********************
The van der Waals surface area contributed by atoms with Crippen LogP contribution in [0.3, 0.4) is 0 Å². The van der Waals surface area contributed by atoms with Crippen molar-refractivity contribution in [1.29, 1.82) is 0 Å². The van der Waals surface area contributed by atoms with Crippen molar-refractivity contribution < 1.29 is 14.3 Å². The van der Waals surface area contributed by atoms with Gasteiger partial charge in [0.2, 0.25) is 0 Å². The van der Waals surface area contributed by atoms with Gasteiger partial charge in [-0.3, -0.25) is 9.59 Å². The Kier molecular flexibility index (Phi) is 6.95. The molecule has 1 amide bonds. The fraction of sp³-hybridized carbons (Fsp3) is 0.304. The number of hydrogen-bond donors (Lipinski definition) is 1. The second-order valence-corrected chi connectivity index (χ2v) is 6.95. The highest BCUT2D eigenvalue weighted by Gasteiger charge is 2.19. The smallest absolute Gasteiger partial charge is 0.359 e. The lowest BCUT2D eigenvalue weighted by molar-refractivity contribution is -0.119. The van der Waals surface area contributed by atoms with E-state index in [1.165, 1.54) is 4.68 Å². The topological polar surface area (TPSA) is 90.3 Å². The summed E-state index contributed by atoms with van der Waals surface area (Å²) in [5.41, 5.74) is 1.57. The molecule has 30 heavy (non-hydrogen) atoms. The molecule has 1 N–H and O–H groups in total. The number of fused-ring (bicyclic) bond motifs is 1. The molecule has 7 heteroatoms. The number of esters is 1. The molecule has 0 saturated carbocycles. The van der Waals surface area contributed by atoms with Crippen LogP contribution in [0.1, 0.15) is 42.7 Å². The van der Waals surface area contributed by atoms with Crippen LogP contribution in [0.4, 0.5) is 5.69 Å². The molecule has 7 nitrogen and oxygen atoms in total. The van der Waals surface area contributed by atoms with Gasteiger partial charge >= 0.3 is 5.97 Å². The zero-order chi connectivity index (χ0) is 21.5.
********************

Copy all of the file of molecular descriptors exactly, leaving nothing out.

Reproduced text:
The van der Waals surface area contributed by atoms with Crippen LogP contribution in [0.3, 0.4) is 0 Å². The van der Waals surface area contributed by atoms with Crippen molar-refractivity contribution in [1.29, 1.82) is 0 Å². The van der Waals surface area contributed by atoms with Crippen molar-refractivity contribution < 1.29 is 14.3 Å². The van der Waals surface area contributed by atoms with Gasteiger partial charge in [0.2, 0.25) is 0 Å². The van der Waals surface area contributed by atoms with Gasteiger partial charge in [-0.3, -0.25) is 9.59 Å². The Kier molecular flexibility index (Phi) is 6.95. The molecule has 1 amide bonds. The fraction of sp³-hybridized carbons (Fsp3) is 0.304. The number of hydrogen-bond donors (Lipinski definition) is 1. The second-order valence-corrected chi connectivity index (χ2v) is 6.95. The highest BCUT2D eigenvalue weighted by Gasteiger charge is 2.19. The smallest absolute Gasteiger partial charge is 0.359 e. The lowest BCUT2D eigenvalue weighted by molar-refractivity contribution is -0.119. The van der Waals surface area contributed by atoms with E-state index in [1.165, 1.54) is 4.68 Å². The topological polar surface area (TPSA) is 90.3 Å². The summed E-state index contributed by atoms with van der Waals surface area (Å²) in [5.41, 5.74) is 1.57. The molecule has 30 heavy (non-hydrogen) atoms. The molecule has 1 N–H and O–H groups in total. The number of fused-ring (bicyclic) bond motifs is 1. The molecule has 7 heteroatoms. The number of esters is 1. The molecule has 0 saturated carbocycles. The van der Waals surface area contributed by atoms with Crippen LogP contribution in [0.1, 0.15) is 42.7 Å². The van der Waals surface area contributed by atoms with Crippen LogP contribution in [0.4, 0.5) is 5.69 Å². The molecule has 7 nitrogen and oxygen atoms in total. The van der Waals surface area contributed by atoms with Gasteiger partial charge >= 0.3 is 5.97 Å². The zero-order chi connectivity index (χ0) is 21.5.